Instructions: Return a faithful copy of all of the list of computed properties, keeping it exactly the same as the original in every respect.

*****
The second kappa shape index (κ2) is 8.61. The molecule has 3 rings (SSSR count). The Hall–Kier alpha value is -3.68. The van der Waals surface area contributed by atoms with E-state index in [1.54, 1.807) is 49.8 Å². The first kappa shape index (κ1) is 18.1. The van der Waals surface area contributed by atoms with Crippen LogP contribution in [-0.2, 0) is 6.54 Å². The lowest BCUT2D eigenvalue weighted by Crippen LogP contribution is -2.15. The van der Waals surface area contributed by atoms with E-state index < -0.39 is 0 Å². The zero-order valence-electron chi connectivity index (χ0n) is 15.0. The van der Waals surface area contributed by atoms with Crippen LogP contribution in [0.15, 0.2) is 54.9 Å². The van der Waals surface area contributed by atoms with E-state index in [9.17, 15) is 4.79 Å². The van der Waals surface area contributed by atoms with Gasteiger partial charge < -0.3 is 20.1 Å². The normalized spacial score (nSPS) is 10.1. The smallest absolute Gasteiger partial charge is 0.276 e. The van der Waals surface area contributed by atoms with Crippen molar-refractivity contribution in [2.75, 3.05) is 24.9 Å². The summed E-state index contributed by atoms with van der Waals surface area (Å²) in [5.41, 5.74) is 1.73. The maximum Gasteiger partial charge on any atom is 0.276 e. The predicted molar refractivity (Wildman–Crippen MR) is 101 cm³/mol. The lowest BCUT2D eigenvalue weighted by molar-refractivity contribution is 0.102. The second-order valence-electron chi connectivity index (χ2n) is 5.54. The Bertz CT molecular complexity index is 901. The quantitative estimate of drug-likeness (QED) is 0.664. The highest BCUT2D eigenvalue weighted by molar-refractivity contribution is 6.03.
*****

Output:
The second kappa shape index (κ2) is 8.61. The molecule has 3 rings (SSSR count). The Hall–Kier alpha value is -3.68. The van der Waals surface area contributed by atoms with E-state index in [1.54, 1.807) is 49.8 Å². The first kappa shape index (κ1) is 18.1. The van der Waals surface area contributed by atoms with Crippen LogP contribution in [-0.2, 0) is 6.54 Å². The lowest BCUT2D eigenvalue weighted by Crippen LogP contribution is -2.15. The van der Waals surface area contributed by atoms with E-state index < -0.39 is 0 Å². The zero-order valence-electron chi connectivity index (χ0n) is 15.0. The van der Waals surface area contributed by atoms with Crippen LogP contribution in [0.15, 0.2) is 54.9 Å². The van der Waals surface area contributed by atoms with E-state index in [9.17, 15) is 4.79 Å². The van der Waals surface area contributed by atoms with Gasteiger partial charge < -0.3 is 20.1 Å². The normalized spacial score (nSPS) is 10.1. The smallest absolute Gasteiger partial charge is 0.276 e. The van der Waals surface area contributed by atoms with Crippen molar-refractivity contribution in [2.75, 3.05) is 24.9 Å². The summed E-state index contributed by atoms with van der Waals surface area (Å²) in [5.41, 5.74) is 1.73. The maximum Gasteiger partial charge on any atom is 0.276 e. The predicted molar refractivity (Wildman–Crippen MR) is 101 cm³/mol. The lowest BCUT2D eigenvalue weighted by molar-refractivity contribution is 0.102. The second-order valence-electron chi connectivity index (χ2n) is 5.54. The Bertz CT molecular complexity index is 901. The quantitative estimate of drug-likeness (QED) is 0.664. The highest BCUT2D eigenvalue weighted by molar-refractivity contribution is 6.03.